Describing the 29 photos in his current “Water Bowl” series, Jim Henkel wrote simply, “I fill up a bowl with water and I watch it. It’s like a daily devotional.”
That modest remark doesn’t even hint at the Zen magic of Henkel’s exquisite images, the best of three fine photography shows at Minneapolis galleries. On view through March 22 at pARTSs Gallery (711 W Lake St), Henkel’s images share space with scenic still-lifes by Jila Nikpay and John Johnston.
More than a century ago, the American writer Henry David Thoreau was inspired to transcendental meditation by a year observing Walden Pond, a small lake not far from his home near Lexington, Mass. Seeing a microcosm of the universe in its ever-changing water and woodland, Thoreau used nature to open a window onto the human soul, deriving moral and spiritual insight from incidents as small as the dance of light on water or a footprint in snow.
Henkel’s photos—each of which metaphorically depicts a bowl filled with natural images—invite viewers on a similar journey. The series would make a splendid book and ideally should be read like a text, from left to right, starting with photo No. 1, which introduces the theme. A simple image, it shows a curved twig on a table, its buds twisted into a bowl-like shape. Next come a half-dozen photos of “bowl” images formed by drawing with light on pebbles, with string on cement, with charcoal or metal or chalk on various surfaces.
Then Henkel pulls the outside world into his studio landscapes by filling real bowls brim-full of water and photographing reflections of passing clouds, knots of twigs, branches, leaves, light. Later in the series, he spills water around the bowls, turning them into tiny islands that drift into and out of focus.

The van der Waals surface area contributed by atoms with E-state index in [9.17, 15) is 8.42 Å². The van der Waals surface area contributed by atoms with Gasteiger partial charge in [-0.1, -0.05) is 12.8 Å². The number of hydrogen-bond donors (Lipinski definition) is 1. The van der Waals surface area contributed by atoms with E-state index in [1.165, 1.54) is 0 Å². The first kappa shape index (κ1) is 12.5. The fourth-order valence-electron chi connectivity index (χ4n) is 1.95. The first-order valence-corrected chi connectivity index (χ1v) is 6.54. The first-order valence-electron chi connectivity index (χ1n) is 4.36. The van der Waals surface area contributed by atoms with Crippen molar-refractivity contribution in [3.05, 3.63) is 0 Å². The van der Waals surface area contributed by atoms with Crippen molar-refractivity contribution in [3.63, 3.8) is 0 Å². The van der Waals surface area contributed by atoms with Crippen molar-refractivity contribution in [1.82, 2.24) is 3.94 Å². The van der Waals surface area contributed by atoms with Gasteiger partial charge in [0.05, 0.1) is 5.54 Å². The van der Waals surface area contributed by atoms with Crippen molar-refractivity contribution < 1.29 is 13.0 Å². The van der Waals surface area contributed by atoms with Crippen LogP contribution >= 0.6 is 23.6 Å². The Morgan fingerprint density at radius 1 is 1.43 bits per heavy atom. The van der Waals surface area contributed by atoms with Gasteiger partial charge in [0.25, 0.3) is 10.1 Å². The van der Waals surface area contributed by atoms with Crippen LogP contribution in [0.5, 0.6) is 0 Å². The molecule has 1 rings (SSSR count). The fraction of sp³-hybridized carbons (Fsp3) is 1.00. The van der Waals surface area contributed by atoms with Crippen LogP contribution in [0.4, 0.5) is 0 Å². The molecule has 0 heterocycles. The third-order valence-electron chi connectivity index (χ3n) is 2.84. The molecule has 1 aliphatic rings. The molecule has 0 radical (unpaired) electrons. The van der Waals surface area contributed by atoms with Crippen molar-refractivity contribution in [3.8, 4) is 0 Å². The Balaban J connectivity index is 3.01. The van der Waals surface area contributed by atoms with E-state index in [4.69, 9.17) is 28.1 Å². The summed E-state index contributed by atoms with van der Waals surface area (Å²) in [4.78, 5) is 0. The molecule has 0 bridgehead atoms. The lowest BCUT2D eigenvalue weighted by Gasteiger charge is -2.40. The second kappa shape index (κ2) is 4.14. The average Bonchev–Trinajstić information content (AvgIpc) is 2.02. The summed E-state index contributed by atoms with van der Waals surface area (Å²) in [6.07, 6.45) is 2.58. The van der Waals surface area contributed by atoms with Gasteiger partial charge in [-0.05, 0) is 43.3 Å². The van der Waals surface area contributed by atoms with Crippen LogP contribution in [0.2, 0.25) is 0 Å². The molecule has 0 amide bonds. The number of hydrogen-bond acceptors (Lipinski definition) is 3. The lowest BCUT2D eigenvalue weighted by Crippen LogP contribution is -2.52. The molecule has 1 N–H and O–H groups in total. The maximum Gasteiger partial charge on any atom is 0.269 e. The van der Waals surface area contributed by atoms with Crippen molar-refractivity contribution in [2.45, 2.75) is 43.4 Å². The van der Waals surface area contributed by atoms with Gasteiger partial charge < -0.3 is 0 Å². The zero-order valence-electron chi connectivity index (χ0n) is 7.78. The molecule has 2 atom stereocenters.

Shimmering and luminous, Henkel’s images are both straightforward and conceptually topsy-turvy. Using no computer or darkroom tricks, he focuses on different parts of his reflected landscapes, making bowls disappear so patches of sky float on tables, rims of water encircle leaves, and the outdoors magically penetrates the interior.
Like Oriental gardens, which symbolically compress the universe into an artful arrangement of raked gravel and rocks, Henkel’s black-and-white images evoke meditational poetry from elemental materials. There’s a world of ideas here—about nature and art, inner reflections and exterior stimulus, containment and freedom, form and void, shadow and light. The wonder is that he could weave so fine and beautiful a fabric from such modest stuff.